Turkey’s LGBTQ community dread future under Erdogan
Turkey’s LGBTQ community fear being exposed to more homophobic hate after conservative President Recep Tayyip Erdogan made them into his favourite target for his bitterly divisive re-election campaign.
The Islamic-rooted leader constantly railed against LGBTQ people on the campaign trail, accusing them of threatening traditional family values and calling them “perverse”.
He also attacked opposition challenger Kemal Kilicdaroglu for pledging to “respect everyone’s beliefs, lifestyles and identities”, including those of the LGBTQ community.
After extending his two-decade rule until 2028 in Sunday’s historic run-off election, Erdogan used the opportunity to target them again when he greeted supporters in Istanbul.
“Is the CHP LGBT? Is the HDP LGBT?” he asked, referring to Kilicdaroglu’s secular party and the main pro-Kurdish group that supported the opposition alliance.
“Yes!” the crowd roared in reply.
Erdogan continued the pantomime by asking his rapturous supporters whether his ruling AKP party was LGBTQ-friendly.
“No!” was the unanimous rejoinder.
Ilker Erdogan, a 20-year-old university student and LGBTQ activist, has known no leader other than Erdogan and AKP-led governments.
“From the moment I was born, I felt that discrimination, homophobia and hatred in my bones,” he told AFP before Sunday’s vote.
“I feel deeply afraid. Feeling so afraid is affecting my psychology terribly. I couldn’t breathe before, and now they will try to strangle my throat,” he added.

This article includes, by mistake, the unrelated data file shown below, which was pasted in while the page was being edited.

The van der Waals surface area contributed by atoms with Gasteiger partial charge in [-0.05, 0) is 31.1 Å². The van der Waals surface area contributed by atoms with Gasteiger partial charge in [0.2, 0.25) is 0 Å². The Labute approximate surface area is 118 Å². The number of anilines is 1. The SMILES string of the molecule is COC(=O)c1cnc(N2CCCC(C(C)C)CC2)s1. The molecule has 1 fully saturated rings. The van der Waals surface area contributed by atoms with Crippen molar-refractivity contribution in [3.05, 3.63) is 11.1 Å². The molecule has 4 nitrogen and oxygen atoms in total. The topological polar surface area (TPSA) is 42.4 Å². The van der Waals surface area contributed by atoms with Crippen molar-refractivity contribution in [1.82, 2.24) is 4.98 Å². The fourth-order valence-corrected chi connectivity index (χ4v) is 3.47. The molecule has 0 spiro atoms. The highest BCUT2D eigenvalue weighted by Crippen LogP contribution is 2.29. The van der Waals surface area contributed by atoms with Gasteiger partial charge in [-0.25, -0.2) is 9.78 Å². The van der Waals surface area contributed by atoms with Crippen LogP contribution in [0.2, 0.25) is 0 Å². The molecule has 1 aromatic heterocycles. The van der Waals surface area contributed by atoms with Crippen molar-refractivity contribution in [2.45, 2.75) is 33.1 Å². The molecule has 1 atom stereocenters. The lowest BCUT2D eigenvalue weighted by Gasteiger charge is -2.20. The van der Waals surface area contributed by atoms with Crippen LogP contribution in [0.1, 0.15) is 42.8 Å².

Ameda Murat Karaguzu, 26, says she has been “subjected to more hate speech and acts of hate than I have experienced in a long time”, from physical threats to verbal insults.
The project assistant at an LGBTQ association blamed the government’s virulent rhetoric for the upsurge in hostility because the perpetrators “are aware that there will be no (legal) consequences for killing or harming us”.
Erdogan’s Interior Minister Suleyman Soylu has for example denounced same-sex relationships as a “religion” imported from the West and claimed they involved marriages between animals and humans.
‘Cannot erase my existence’
Documentary filmmaker Tugba Baykal worried that the right-wing majority in parliament would seek to shut down LGBTQ associations and criminalise activists, predicting an exodus of gay people from Turkey.
The 39-year-old said she already had plans to leave before the elections and would go to the United States.
“It would be harder for me to make this decision if we were a more hospitable country,” she regretted.
“How will I survive if Erdogan is elected? No one will give me a job because I am an openly identified LGBTI,” Karaguzu said ahead of the run-off election.
But Ilker Erdogan refused to be cowed by the increasingly hostile environment.
“I am also part of this nation, my identity card says Turkish citizen. You cannot erase my existence, no matter how hard you try,” he told AFP.
“You are trying to erase me without any reason and without any justification.”
Baykal agreed. “We have to continue the struggle,” she said.